Today’s Google Doodle celebrates the 124th birthday of Georges Lemaître, the astronomer and physicist who first proposed the idea of an expanding universe which began with the event we now call the Big Bang. His theory was confirmed soon afterwards by Edwin Hubble in what is currently known as Hubble’s Law.
Lemaître is likewise credited with proposing what has now turned out to be known as the Big Bang theory – which says that the detectable universe started with a blast of a solitary particle.
The theory, which is presently generally acknowledged, first showed up in 1931 in one of Lemaître’s scholarly papers and was a noteworthy break at the time.
Born on 17th July 1894 in Belgium, he at first started considering structural building. His scholarly interests were anyway put on hold while he served in the Belgian armed force for the term of the First World War.
After the war, he studied physics and science and was also appointed as a priest.
In 1923 he turned into a graduate understudy at the University of Cambridge before going ahead to learn at Harvard and Massachusetts Institute of Technology (MIT).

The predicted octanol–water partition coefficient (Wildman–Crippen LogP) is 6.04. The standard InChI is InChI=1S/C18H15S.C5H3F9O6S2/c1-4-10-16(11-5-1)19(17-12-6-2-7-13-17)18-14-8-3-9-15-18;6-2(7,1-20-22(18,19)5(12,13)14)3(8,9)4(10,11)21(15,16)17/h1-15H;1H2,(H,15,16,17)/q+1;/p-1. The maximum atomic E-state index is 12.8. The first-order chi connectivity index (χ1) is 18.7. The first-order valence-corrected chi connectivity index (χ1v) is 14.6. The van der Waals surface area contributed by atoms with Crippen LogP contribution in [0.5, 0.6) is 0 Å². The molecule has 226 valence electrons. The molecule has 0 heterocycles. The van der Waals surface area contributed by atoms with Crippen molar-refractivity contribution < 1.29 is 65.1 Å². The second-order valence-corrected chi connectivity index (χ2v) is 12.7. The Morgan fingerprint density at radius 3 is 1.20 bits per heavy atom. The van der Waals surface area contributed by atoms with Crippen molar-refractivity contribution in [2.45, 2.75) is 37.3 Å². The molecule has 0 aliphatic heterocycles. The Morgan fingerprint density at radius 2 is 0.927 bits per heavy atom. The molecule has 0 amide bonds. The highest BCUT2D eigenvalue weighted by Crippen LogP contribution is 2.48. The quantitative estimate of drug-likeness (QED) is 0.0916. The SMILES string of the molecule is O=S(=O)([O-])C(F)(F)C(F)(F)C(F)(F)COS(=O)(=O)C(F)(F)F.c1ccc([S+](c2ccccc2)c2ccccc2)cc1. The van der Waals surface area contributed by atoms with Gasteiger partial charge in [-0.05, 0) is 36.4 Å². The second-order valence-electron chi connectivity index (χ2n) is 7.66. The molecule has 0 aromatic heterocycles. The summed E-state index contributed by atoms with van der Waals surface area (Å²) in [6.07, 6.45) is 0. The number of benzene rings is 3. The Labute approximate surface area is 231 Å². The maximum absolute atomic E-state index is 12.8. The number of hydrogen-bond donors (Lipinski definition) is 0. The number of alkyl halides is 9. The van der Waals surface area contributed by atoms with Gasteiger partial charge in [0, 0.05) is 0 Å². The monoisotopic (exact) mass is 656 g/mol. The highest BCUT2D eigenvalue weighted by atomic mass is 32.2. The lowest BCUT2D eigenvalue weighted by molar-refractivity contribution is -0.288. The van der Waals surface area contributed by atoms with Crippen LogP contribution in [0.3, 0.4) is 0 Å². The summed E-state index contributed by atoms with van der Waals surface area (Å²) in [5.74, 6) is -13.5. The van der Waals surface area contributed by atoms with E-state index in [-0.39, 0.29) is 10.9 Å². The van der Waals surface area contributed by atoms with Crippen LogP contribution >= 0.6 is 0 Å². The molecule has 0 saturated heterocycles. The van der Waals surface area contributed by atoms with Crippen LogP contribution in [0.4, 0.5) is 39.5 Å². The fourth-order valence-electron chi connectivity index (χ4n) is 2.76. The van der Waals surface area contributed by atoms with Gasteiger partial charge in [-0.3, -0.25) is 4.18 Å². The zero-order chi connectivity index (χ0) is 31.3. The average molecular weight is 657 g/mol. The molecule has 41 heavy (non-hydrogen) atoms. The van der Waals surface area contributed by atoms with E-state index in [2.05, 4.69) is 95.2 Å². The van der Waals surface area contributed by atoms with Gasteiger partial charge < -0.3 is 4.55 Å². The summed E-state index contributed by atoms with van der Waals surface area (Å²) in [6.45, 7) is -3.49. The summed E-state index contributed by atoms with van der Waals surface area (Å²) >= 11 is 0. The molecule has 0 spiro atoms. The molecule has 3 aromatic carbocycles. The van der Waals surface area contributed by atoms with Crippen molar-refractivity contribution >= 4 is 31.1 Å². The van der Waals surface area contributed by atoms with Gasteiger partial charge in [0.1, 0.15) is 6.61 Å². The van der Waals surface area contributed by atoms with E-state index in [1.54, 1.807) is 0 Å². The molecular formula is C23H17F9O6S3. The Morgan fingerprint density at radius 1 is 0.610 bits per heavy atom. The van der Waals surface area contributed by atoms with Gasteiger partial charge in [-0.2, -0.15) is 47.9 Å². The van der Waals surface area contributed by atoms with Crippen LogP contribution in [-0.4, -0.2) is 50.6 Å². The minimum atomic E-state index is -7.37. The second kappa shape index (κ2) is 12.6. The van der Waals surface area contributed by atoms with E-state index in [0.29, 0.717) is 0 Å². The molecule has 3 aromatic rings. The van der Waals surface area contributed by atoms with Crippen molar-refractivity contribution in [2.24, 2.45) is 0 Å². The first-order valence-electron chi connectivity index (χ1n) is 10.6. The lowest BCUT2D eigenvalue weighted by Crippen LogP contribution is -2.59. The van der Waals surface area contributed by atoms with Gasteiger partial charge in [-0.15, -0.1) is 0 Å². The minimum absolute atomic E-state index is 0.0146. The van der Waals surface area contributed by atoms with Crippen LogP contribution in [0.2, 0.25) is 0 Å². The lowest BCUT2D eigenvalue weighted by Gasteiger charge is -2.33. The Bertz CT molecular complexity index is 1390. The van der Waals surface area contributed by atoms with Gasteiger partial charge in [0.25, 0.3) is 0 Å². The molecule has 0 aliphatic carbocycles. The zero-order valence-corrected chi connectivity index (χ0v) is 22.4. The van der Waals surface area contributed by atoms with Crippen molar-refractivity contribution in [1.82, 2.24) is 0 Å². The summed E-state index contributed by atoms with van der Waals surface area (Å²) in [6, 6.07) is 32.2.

In 1925 he came back to Belgium, where he turned into a part-time instructor at the Catholic University of Leuven. After two years, he distributed his earth shattering thought of an expanding universe.
His underlying thought was not related particularly to the Big Bang, but rather his later research concentrated on the idea of the universe beginning from a solitary atom.
In 1933 at the California Institute of Technology, a portion of the best researchers of the time from around the globe assembled to hear a progression of addresses.
After Lemaître conveyed his address and theory, Albert Einstein stood up and stated: “This is the most beautiful and satisfactory explanation of creation to which I ever listened.”
He was chosen an individual from the Royal Academy of Sciences and Arts of Belgium and the Pontifical Academy of Sciences.
In 1951, Pope Pius XII asserted that Lemaître’s theory gave a logical approval to Catholicism – a claim that Lemaître disliked, as he expressed his theory was impartial.
He died in 1966, not long after he found the presence of cosmic microwave background radiation, which included weight to his theory the introduction of the universe.